Peter Jackson talks tough Smaug deadline: 'It's intense'

Director Peter Jackson has given fans a sneak peek of his latest Tolkien epic, revealing he is working non-stop to get The Hobbit: The Desolation of Smaug ready to premiere in December.

Jackson took a break from editing to host what was billed as a "world fan event" on Tuesday, featuring question and answer sessions with stars from the movie streamed online from cinemas in Wellington, New York, Los Angeles and London.

Barefoot and relaxed, the New Zealander said contact with his fans, many of whom were dressed as Tolkien characters, helped re-energise him during the gruelling editing process ahead of the movie's December 13 debut.

"We haven't finished the movie, it's pretty intense at the moment," he told the audience at Wellington's Embassy cinema.

"I was up until 2am yesterday morning, working all night during the weekend - there's five weeks to go and an awful lot left to do. So this is really enjoyable, it's really good to hear your responses."

The highlight of the event was a 20-minute preview of the movie - the second instalment in The Hobbit trilogy - which was screened to cinema audiences but not streamed online because of piracy concerns.

The preview, which prompted cheers and applause from viewers, included a scene featuring Lost actress Evangeline Lilly as the elf Tauriel, who was a controversial inclusion in the movie for Tolkien fanatics, as the character is not in the original novel.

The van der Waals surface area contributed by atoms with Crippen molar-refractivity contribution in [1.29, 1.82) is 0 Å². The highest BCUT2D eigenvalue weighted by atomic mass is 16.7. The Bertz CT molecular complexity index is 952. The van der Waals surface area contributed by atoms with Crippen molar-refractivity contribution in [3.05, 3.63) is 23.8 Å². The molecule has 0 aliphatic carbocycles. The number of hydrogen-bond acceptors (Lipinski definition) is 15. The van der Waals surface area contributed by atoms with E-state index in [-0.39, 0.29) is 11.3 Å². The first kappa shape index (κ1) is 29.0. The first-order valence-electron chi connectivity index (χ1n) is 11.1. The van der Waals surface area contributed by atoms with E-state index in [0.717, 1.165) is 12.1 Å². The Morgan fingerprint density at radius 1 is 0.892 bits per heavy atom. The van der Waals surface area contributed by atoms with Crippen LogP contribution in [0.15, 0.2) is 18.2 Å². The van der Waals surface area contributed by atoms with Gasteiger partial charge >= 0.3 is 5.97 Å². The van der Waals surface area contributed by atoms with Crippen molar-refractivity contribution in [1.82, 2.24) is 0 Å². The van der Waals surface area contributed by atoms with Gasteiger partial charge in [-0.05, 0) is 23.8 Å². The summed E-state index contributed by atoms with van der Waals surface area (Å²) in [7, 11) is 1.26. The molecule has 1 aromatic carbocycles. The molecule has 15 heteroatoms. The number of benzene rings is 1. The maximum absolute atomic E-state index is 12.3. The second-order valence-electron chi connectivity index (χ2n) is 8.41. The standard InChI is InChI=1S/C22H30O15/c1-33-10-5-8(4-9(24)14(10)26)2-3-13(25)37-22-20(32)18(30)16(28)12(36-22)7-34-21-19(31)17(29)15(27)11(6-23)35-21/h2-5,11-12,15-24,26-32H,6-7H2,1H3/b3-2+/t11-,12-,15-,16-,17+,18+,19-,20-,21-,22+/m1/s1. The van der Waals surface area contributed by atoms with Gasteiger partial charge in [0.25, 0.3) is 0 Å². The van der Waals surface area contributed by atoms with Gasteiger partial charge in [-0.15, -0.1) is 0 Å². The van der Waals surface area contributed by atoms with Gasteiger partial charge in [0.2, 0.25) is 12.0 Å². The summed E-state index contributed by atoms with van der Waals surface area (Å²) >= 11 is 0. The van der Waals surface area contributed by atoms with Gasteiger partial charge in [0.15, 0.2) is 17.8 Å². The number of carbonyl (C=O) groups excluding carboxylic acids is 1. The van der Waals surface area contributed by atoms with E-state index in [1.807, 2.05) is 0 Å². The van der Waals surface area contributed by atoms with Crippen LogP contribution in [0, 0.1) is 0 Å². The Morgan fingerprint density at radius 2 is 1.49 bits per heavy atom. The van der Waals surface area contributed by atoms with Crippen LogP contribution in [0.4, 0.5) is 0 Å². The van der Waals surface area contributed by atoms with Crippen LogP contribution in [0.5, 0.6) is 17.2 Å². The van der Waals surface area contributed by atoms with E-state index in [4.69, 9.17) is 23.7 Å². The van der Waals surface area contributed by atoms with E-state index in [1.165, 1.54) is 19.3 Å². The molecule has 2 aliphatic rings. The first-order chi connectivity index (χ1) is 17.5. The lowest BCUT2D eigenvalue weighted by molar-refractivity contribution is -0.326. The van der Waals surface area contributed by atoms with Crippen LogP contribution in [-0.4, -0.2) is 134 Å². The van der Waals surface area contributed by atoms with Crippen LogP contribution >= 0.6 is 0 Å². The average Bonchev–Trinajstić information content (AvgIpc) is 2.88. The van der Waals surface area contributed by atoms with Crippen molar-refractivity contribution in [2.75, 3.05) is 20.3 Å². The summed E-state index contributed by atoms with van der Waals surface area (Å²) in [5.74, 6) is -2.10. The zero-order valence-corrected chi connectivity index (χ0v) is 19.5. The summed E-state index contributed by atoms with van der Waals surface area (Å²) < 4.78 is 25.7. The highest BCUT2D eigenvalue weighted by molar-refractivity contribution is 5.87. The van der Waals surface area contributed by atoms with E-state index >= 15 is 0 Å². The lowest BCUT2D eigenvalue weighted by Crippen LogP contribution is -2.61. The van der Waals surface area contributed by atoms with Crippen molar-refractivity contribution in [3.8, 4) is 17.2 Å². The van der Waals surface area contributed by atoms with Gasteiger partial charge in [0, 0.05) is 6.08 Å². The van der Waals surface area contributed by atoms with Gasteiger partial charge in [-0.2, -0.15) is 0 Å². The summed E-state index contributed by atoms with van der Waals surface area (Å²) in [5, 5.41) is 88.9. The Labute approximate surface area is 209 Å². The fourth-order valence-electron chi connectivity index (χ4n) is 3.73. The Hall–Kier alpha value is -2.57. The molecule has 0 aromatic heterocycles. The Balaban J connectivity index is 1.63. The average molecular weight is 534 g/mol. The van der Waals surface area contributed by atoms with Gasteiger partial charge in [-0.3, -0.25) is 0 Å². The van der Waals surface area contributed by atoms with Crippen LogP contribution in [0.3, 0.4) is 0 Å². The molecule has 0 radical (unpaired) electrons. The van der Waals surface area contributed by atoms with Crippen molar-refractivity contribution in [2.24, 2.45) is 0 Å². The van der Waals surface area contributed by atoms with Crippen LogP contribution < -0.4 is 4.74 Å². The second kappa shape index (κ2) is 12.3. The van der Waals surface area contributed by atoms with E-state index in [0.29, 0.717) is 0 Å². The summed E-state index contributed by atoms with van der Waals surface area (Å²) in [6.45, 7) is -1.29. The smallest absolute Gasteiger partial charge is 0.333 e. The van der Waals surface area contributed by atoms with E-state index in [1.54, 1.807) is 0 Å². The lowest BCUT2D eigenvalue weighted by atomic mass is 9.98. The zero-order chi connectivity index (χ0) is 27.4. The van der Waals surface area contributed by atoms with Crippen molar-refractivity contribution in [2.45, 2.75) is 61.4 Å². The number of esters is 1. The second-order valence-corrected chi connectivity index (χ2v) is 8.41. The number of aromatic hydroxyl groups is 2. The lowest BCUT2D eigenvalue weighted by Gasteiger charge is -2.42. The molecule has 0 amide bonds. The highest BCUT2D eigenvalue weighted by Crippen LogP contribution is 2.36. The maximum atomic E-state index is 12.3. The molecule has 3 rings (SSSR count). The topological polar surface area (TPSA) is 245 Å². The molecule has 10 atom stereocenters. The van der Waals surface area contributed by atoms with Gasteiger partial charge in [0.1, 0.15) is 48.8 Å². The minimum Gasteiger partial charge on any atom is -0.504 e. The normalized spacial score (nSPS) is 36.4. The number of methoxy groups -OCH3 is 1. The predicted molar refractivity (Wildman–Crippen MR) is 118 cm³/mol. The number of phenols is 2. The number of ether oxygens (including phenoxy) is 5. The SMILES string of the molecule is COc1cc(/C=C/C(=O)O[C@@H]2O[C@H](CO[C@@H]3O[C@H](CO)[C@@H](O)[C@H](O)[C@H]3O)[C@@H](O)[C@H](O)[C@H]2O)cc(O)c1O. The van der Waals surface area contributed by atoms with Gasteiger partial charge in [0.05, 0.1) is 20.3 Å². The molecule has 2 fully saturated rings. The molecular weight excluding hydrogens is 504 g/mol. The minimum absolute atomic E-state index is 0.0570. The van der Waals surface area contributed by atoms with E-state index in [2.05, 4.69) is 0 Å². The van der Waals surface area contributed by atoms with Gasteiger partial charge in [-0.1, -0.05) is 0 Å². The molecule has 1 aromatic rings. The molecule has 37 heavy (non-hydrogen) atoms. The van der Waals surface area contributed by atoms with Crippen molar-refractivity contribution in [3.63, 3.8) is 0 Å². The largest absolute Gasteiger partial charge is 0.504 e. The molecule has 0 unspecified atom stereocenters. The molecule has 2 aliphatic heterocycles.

"Don't hate, don't hate," Lilly joked from Los Angeles as she was introduced to the franchise's global fan base via the live stream, revealing she took inspiration for the character from Tinkerbell in Peter Pan.

"Tink is a badass little fairy, she's tiny and she's cute but she's fierce, you don't want to get on the wrong side of Tink," Lilly said.

"So somewhere in my brain those things connected and she ended up one of my inspirations for the role."

Orlando Bloom, speaking from New York, said he had "a riot of a time" reprising his role as the elf Legolas a decade after the original Lord of the Rings trilogy.

"And my costume still fits," he said.

Wellington-based fan Shirley Jones arrived at the event with her pet lizard Hermes, which was used by the movie's digital animators to help create the dragon Smaug.

She said the preview showed the latest film matched Jackson's previous Tolkien epics, which have garnered Academy Awards, critical acclaim and valuable box-office dollars.

"He's a director who's obsessed with quality and that shows in his films," she said.

"He's also very good at keeping his fan base engaged through events like these - it's probably because he's still a fanboy himself."

The first film in the series, The Hobbit: An Unexpected Journey, was released in December last year with the final chapter The Hobbit: There and Back Again scheduled to come out in December next year.

Production of the trilogy has so far cost US$561 million (NZ$676m), according to the Hobbit website.

An Unexpected Journey took more than $US1 billion at the box office.

- AFP

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